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If I wanted to make a function which takes the name of a struct as an argument, what would the method signature look like?

typedef struct Class{
} Class;

main()
{
    Class *a = malloc(Class);
    return instanceOf(a, Class);
}

What would the declaration of instanceOf look like?

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1  
I don't think you can do that in C. –  John R. Strohm May 13 '12 at 11:28

2 Answers 2

You can't pass types to functions in C. However, you can simulate this behaviour using macros:

#define new_instance(t) (malloc(sizeof(t)))

Class *instance = new_instance(Class);
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Not even with type casts? I read something here about casting them to void pointers. Will the compiler always give out an error or can the identifier "Class" be casted to a pointer to somewhere... –  David Nathan May 13 '12 at 12:13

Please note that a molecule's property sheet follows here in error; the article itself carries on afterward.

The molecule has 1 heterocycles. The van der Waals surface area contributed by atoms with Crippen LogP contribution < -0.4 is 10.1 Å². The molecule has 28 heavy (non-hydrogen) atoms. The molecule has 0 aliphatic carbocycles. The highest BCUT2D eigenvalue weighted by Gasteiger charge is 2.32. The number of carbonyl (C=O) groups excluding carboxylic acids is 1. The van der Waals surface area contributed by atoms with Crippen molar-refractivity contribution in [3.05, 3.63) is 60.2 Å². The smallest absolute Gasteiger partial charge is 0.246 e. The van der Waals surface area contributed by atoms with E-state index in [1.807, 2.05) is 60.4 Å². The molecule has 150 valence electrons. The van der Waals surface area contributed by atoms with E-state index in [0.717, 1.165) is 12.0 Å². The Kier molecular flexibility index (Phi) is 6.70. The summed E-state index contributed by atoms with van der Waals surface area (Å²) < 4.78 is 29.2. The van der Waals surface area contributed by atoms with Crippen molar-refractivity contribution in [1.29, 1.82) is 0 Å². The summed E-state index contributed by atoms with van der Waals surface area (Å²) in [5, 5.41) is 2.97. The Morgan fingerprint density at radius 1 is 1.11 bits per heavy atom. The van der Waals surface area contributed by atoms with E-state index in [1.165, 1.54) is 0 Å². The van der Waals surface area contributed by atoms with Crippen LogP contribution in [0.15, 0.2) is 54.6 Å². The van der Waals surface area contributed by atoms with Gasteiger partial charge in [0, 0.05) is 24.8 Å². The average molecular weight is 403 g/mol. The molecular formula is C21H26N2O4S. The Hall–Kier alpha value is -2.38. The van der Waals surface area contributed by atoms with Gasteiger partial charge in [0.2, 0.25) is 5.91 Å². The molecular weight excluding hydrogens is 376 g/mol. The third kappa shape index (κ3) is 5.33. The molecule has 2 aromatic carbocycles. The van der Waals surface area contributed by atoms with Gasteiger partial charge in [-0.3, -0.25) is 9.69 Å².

2  
No, You CAN'T PASS TYPES TO FUNCTIONS AS ARGUMENTS. –  user529758 May 13 '12 at 12:18
1  
@DavidNathan The approach described in that document doesn't pass around types/struct names as values. It creates values (of struct types) to represent classes and passes those around. As H2CO3 said, you can't pass types as function arguments (or store them in variables or use them in any other context where values are used). –  sepp2k May 13 '12 at 12:26
    
This is a similar concept to that of Objective-C: regarding objects as instances of classes, it's sufficient to create a class descriptor structure, with the instance size, superclass, instance variables and methods defined, then use this structure for OO operations. –  user529758 May 13 '12 at 12:28
#include <stdio.h>
#include <stdlib.h>
#include <string.h>

#define type(x) #x

typedef struct Class{
    char* type;
} Class;

Class *Class_new(){
    Class *v;
    v=(Class*)malloc(sizeof(Class));
    v->type = "Class";
    return v;
}

void Class_free(Class *a){
    free(a);
}
int instanceOf(Class *a, const char* type){
    return strcmp(a->type, type) == 0;
}

int main(){
    Class *a = Class_new();
    printf("%s\n", instanceOf(a, type(Class)) ? "YES" : "NO");
    Class_free(a);
    return 0;
}
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